perfume in the library: 6 posts

Chanel, Caron and Guerlain in Bulgakov’s The Master and Margarita

“The first time I encountered a perfume that beguiled me was in the pages of a book. The sultry red-haired witch in Mikhail Bulgakov’s The Master and Margarita enticed women with the promise of “Guerlain, Chanel No 5, Mitsouko, Narcisse Noir, evening gowns, cocktail dresses…” It would be some years before I smelled these perfumes, yet their names left a “baffling but seductive” imprint, just as the novel suggested.”

In my recent FT column, Revisiting Three Perfume Classics, I write about the three legendary perfumes that left their “baffling but seductive” trace in literature and history. They are Chanel No 5, Guerlain Mitsouko and Caron Narcisse Noir. Bulgakov started writing his novel in 1928 and worked on it until his death in 1940. The reason he selected these three perfumes as the lure for the black magic show was because they embodied glamour.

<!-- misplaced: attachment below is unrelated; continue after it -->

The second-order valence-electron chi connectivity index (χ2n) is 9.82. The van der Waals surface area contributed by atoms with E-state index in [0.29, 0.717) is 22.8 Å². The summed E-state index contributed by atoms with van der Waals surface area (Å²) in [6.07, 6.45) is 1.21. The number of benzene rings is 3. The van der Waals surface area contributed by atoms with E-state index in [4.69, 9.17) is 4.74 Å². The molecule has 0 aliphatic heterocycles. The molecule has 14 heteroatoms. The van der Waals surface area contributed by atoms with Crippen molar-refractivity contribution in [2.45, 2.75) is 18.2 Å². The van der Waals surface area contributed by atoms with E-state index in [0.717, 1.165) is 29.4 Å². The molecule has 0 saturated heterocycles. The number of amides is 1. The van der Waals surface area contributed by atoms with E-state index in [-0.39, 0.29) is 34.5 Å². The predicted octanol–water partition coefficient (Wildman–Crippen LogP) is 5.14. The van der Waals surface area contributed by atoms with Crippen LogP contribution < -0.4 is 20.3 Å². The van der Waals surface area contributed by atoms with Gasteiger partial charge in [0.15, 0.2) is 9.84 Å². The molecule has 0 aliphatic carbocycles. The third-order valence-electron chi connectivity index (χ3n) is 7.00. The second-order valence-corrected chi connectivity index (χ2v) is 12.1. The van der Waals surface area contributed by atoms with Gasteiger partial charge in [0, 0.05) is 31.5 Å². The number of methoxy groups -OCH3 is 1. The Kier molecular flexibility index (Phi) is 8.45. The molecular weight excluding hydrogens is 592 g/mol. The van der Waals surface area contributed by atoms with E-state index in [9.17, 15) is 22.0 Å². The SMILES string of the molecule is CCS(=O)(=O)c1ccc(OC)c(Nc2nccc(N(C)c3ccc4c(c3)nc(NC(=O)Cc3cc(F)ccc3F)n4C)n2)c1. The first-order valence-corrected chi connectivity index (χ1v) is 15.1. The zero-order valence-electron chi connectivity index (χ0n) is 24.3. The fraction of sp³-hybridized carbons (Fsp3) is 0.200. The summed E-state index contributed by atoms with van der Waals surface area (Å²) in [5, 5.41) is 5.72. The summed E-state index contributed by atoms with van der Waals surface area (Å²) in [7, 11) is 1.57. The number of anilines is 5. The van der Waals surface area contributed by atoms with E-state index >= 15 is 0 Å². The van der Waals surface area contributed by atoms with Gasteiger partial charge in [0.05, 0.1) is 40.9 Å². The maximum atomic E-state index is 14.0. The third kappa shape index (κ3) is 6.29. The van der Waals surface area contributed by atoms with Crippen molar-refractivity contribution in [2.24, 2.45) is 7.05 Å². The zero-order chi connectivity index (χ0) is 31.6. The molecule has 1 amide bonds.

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Latest Comments

  • Victoria in Coffee and Flowers: I completely forgot about this perfume. It’s excellent. Thank you for reminding me about it. June 18, 2024 at 7:03am

  • Andrea SD in Coffee and Flowers: A*Men by Thierry Mugler has a really pronounced Arabica / Espresso note. A proper lift-me-up. June 18, 2024 at 6:02am

  • Victoria in Coffee and Flowers: What a great description! June 18, 2024 at 4:30am

  • Judith Attar in Coffee and Flowers: I always thought that Margiela Untitled smelled of coffee and shampoo, ie a London bus in morning rush hour. June 18, 2024 at 4:28am

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